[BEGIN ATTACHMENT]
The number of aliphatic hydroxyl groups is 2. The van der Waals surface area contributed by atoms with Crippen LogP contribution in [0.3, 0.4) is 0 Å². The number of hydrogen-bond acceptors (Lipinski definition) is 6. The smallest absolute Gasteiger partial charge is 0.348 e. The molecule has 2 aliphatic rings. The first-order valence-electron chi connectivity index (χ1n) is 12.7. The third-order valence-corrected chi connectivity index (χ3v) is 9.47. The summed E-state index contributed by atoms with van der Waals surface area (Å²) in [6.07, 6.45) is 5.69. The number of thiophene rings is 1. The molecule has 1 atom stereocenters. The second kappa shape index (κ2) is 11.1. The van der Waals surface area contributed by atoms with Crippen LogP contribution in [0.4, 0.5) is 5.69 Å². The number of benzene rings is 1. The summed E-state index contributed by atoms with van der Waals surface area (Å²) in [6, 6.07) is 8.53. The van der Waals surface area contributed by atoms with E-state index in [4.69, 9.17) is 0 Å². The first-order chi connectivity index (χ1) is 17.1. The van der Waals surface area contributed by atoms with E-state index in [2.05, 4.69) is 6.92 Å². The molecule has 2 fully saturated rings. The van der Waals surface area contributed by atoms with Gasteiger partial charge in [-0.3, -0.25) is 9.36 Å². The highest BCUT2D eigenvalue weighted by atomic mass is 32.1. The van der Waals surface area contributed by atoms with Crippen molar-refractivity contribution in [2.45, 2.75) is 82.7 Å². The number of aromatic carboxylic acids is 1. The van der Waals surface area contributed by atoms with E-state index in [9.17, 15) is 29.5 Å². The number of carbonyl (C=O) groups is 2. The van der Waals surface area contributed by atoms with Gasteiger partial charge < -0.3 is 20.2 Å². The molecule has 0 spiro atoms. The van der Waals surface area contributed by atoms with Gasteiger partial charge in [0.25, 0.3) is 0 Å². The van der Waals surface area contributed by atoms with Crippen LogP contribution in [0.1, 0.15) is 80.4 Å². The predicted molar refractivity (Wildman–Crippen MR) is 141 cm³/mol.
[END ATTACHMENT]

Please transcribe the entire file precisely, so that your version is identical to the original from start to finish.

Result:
The number of aliphatic hydroxyl groups is 2. The van der Waals surface area contributed by atoms with Crippen LogP contribution in [0.3, 0.4) is 0 Å². The number of hydrogen-bond acceptors (Lipinski definition) is 6. The smallest absolute Gasteiger partial charge is 0.348 e. The molecule has 2 aliphatic rings. The first-order valence-electron chi connectivity index (χ1n) is 12.7. The third-order valence-corrected chi connectivity index (χ3v) is 9.47. The summed E-state index contributed by atoms with van der Waals surface area (Å²) in [6.07, 6.45) is 5.69. The number of thiophene rings is 1. The molecule has 1 atom stereocenters. The second kappa shape index (κ2) is 11.1. The van der Waals surface area contributed by atoms with Crippen LogP contribution in [0.4, 0.5) is 5.69 Å². The number of benzene rings is 1. The summed E-state index contributed by atoms with van der Waals surface area (Å²) in [6, 6.07) is 8.53. The van der Waals surface area contributed by atoms with E-state index in [4.69, 9.17) is 0 Å². The first-order chi connectivity index (χ1) is 17.1. The van der Waals surface area contributed by atoms with E-state index in [2.05, 4.69) is 6.92 Å². The molecule has 2 fully saturated rings. The van der Waals surface area contributed by atoms with Gasteiger partial charge in [-0.3, -0.25) is 9.36 Å². The highest BCUT2D eigenvalue weighted by atomic mass is 32.1. The van der Waals surface area contributed by atoms with Crippen molar-refractivity contribution in [2.45, 2.75) is 82.7 Å². The number of aromatic carboxylic acids is 1. The van der Waals surface area contributed by atoms with E-state index in [9.17, 15) is 29.5 Å². The number of carbonyl (C=O) groups is 2. The van der Waals surface area contributed by atoms with Gasteiger partial charge < -0.3 is 20.2 Å². The molecule has 0 spiro atoms. The van der Waals surface area contributed by atoms with Gasteiger partial charge in [0.25, 0.3) is 0 Å². The van der Waals surface area contributed by atoms with Crippen LogP contribution in [0.1, 0.15) is 80.4 Å². The predicted molar refractivity (Wildman–Crippen MR) is 141 cm³/mol.